Born in Montgomery, Alabama, the son of a Baptist minister, he was brought up in Chicago and played the organ in his father's church before embarking on a career as a jazz pianist in the 1930s. His King Cole Trio (1939-51) made its first hit record, "Straighten Up and Fly Right", in 1943, and its continuing success was influential in the trend away from big band and toward the small jazz combo of piano, guitar and bass.
Remembered mainly as a vocalist, Cole's mellow, caressing voice and impeccable phrasing produced a series of hit ballads, including "Mona Lisa" (1950) and "Unforgettable" (1951). He began acting in films in 1943, and became the first black American to host his own television show in 1956, but was subject to racist harassment when he bought a house in the Beverly Hills area. His daughter, Natalie Maria Cole (1949- ), is also a singer. Her albums include Thankful (1977), Everlasting (1987), Good To Be Back (1989) and Unforgettable (1991).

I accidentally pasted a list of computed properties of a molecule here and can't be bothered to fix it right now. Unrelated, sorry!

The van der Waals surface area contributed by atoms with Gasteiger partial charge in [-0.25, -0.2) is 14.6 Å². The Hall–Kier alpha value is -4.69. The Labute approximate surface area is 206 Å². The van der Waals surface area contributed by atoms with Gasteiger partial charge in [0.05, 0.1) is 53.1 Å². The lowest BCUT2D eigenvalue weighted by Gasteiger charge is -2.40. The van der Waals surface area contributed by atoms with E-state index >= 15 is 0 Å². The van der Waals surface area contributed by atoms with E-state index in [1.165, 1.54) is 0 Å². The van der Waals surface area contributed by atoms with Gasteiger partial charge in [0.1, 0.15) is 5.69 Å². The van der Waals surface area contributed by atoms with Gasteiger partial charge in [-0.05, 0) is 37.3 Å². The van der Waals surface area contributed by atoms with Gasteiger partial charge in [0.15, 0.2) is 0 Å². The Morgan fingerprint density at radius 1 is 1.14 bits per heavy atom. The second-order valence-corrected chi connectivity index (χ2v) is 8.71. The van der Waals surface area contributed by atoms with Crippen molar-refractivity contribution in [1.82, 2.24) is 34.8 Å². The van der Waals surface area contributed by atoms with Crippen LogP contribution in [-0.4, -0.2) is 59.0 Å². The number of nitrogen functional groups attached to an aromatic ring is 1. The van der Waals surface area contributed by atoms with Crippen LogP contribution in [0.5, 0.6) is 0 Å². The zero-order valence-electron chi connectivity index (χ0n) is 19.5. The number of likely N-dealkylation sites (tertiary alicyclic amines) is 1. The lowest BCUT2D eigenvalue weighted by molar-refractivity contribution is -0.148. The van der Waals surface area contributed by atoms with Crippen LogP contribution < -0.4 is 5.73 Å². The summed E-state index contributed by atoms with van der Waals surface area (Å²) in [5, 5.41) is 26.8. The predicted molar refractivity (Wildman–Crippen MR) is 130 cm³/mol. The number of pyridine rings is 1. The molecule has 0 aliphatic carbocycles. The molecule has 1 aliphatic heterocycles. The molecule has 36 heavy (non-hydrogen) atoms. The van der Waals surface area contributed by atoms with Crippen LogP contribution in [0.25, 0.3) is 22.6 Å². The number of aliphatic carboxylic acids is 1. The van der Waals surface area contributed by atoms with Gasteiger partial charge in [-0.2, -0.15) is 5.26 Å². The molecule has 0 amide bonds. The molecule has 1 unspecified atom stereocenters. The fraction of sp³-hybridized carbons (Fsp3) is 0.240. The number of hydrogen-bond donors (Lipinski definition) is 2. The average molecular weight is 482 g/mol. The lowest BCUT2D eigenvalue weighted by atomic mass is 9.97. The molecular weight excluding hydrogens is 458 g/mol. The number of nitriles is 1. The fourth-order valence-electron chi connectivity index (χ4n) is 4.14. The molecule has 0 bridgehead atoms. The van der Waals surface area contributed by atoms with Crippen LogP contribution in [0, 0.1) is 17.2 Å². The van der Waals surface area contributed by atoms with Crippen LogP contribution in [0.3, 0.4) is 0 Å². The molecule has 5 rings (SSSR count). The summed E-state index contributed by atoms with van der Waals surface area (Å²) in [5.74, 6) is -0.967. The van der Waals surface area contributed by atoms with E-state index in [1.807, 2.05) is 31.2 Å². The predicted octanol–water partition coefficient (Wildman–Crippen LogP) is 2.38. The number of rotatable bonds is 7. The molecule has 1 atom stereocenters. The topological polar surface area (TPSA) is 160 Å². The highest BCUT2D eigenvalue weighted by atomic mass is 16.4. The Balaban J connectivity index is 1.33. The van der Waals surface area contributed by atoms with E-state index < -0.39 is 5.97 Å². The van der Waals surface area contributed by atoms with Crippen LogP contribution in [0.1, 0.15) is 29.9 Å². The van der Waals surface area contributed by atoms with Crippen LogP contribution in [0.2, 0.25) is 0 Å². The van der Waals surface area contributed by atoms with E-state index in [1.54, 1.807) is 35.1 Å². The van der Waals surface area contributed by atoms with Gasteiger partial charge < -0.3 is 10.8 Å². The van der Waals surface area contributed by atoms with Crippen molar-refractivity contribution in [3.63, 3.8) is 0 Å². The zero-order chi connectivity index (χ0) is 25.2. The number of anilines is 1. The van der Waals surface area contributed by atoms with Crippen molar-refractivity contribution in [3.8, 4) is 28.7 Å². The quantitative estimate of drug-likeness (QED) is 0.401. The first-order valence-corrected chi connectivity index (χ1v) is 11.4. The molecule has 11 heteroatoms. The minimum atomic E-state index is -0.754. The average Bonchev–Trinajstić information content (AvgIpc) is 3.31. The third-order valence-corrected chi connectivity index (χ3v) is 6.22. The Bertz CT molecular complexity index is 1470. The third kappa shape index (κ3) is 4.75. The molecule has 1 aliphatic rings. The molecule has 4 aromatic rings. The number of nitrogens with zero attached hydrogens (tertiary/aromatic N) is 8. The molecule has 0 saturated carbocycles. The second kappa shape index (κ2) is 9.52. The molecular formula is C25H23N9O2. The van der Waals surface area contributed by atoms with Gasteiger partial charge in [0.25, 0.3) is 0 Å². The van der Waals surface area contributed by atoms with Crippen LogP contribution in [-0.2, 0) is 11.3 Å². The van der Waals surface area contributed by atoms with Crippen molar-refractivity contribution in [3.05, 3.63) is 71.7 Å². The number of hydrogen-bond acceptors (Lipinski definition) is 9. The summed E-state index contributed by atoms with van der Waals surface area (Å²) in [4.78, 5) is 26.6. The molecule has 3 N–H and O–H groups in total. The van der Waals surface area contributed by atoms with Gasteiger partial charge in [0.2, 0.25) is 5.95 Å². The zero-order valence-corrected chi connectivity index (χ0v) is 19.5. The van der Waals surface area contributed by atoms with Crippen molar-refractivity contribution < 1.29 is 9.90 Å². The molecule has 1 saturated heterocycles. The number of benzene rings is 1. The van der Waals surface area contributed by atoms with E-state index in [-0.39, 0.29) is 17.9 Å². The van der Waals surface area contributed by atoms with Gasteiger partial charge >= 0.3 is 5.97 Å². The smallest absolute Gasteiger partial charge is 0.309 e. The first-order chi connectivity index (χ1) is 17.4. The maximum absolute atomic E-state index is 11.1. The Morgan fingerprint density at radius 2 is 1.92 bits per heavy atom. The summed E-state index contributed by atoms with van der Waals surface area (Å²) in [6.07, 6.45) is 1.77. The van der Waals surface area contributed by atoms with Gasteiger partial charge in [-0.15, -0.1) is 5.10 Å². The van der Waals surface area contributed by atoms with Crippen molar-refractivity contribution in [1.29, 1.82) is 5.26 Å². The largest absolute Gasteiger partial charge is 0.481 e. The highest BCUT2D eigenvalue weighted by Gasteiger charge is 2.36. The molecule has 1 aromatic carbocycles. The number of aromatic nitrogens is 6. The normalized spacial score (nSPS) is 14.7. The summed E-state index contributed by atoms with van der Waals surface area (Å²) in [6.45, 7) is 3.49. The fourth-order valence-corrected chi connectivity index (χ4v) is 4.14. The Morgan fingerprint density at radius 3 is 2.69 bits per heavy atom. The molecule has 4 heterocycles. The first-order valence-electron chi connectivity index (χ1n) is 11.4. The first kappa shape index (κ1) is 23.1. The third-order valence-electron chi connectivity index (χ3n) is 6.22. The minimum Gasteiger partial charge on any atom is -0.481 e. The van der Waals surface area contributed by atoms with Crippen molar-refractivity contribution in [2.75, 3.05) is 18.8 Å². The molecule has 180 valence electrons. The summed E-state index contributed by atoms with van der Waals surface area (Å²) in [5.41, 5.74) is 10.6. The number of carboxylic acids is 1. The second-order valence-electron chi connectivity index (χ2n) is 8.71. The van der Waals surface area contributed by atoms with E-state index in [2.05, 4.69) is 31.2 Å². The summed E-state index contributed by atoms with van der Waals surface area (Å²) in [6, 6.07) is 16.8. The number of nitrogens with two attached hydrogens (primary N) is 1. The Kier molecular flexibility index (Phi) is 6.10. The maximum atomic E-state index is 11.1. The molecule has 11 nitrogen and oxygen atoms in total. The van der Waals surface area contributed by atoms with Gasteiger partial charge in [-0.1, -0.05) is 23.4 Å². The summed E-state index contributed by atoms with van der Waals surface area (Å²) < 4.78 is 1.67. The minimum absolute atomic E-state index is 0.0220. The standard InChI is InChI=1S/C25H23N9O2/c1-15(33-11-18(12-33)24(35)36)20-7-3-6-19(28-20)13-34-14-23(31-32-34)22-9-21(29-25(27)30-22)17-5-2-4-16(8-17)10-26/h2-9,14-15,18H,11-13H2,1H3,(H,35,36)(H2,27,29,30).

Portrait of Nat King Cole, New York, N.Y., ca. June 1947 by William P Gottlieb courtesy of the Library of Congress.
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